Academy of Fencing Masters Blog

Art of Fencing, Art of Life

Category: Coaching (Page 1 of 8)

Why Your Child Should Take Private Fencing Lessons

Why Your Child Should Take Private Fencing LessonsMost American sports, such as football, basketball, soccer, and volleyball are experienced in a group session. It’s rare to see a student participate in one-on-one coaching. Unless they are going to a very competitive level, the need for private lessons is mostly unnecessary.

However, in more individualized sports, such as tennis, ice skating, or golf, the need for a private instruction is essential, especially when a sport becomes more of the focus. Because of this private coaching can make the difference between a good athlete, and a top rated one.

As an individualized sport, fencing is no different. The importance of knowing the precise technique can mean the difference between progressing or not, and of course between  placing highly in competition, or not placing at all. And with kids especially, progress means more joy from the sport, a desire to continue and a personal commitment to improve.

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How Often Should Your Child Compete in Fencing?

How Often Should Your Child Compete in Fencing?Deciding how much a young fencer should compete can be a challenge for parents and kids to figure out. There are lots of variables that factor into how often young fencers step onto the strip for competition – desire of the kids, desire of the parents, fencer level, readiness, region (and therefore accessibility to fencing tournaments), and so many more factors that are individual to a family.

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Building Camaraderie with Your Fencing Opponent

Building camaraderie with your fencing opponentWhat is an opponent? When a fencer is battling another fencer for points, what is the emotional level that they should be at? How much of the “enemy” is a fencing opponent?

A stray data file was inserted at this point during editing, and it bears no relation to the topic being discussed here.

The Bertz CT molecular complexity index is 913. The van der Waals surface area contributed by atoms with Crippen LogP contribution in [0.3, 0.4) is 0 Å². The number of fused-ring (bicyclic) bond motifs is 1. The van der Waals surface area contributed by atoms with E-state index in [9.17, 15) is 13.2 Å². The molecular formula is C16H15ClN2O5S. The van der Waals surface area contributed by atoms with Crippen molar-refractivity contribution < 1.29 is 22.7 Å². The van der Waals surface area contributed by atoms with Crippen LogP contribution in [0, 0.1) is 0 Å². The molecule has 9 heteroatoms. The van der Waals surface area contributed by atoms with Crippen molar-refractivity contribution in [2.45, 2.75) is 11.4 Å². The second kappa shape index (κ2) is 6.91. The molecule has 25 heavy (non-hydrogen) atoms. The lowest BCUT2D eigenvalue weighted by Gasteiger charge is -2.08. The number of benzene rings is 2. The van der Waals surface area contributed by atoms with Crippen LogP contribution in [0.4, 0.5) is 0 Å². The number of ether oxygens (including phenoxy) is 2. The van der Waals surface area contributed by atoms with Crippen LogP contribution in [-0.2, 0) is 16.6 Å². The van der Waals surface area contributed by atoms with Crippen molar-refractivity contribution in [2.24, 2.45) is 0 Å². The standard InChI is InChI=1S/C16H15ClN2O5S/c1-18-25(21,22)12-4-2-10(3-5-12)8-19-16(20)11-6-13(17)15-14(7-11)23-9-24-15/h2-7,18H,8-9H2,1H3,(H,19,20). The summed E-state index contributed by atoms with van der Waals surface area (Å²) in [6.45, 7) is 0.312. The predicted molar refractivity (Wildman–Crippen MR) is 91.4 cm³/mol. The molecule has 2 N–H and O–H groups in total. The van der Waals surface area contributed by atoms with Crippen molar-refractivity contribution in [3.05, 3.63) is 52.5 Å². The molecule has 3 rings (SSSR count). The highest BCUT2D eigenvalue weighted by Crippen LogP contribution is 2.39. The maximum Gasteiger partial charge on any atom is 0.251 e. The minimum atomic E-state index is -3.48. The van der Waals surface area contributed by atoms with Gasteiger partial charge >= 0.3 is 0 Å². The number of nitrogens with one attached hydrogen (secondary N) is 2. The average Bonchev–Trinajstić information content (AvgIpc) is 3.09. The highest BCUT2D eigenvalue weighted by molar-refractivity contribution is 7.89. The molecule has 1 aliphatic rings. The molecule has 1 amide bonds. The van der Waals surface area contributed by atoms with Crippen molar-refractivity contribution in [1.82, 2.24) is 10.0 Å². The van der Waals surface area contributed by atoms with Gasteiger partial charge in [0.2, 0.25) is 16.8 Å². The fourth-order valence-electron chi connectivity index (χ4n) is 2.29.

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6 Effective Techniques for Home Fencing Practice

6 Effective Techniques for Home Fencing PracticePracticing at your fencing club with classes and private lessons are the best way to progress forward in fencing, but working out at home is something that many students ask us about. There are some great techniques for working on specific fencing skills right from home.

One thing that we do want to emphasize here is that many of these skills are NOT good to practice at home for beginners. ALWAYS talk to your fencing coach before starting any home practice routine, as you could find yourself reinforcing bad techniques. If you practice footwork incorrectly a thousand times at home, you’re going to have a hard time breaking those habits. Make sure you’re doing any technique correctly before practicing it at home.

A final major consideration is space. The last thing you want to do is to knock things over or break things when you’re doing fencing practice. A large open space is a critical part of home fencing practice. Inside the house is completely possible, as long as the room is big enough to prevent a foil, epee, or sabre from hitting anything breakable. A garage is an ideal space – you can set up a home fencing practice area with everything you need.

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Why Do Fencers Sometimes Perform Better in Practice than in Competition?

Why Do Fencers Sometimes Perform Better in Practice than in CompetitionAs fencers, we practice practice practice. More time on the strip – be it in class, in camp, taking lessons, or going to open fencing events, is what fencers are always chasing. The goal is for our fencing to become second nature, for it to be something that we don’t even think about anymore, we just do it.

Something that it’s not uncommon to hear is that fencers find themselves performing better in practice than they do in competition. They might be killing it on the strip when they’re at the club, but once they hit the road and go to compete, they underperform. Why is this? And what can fencers do to help stop this process?

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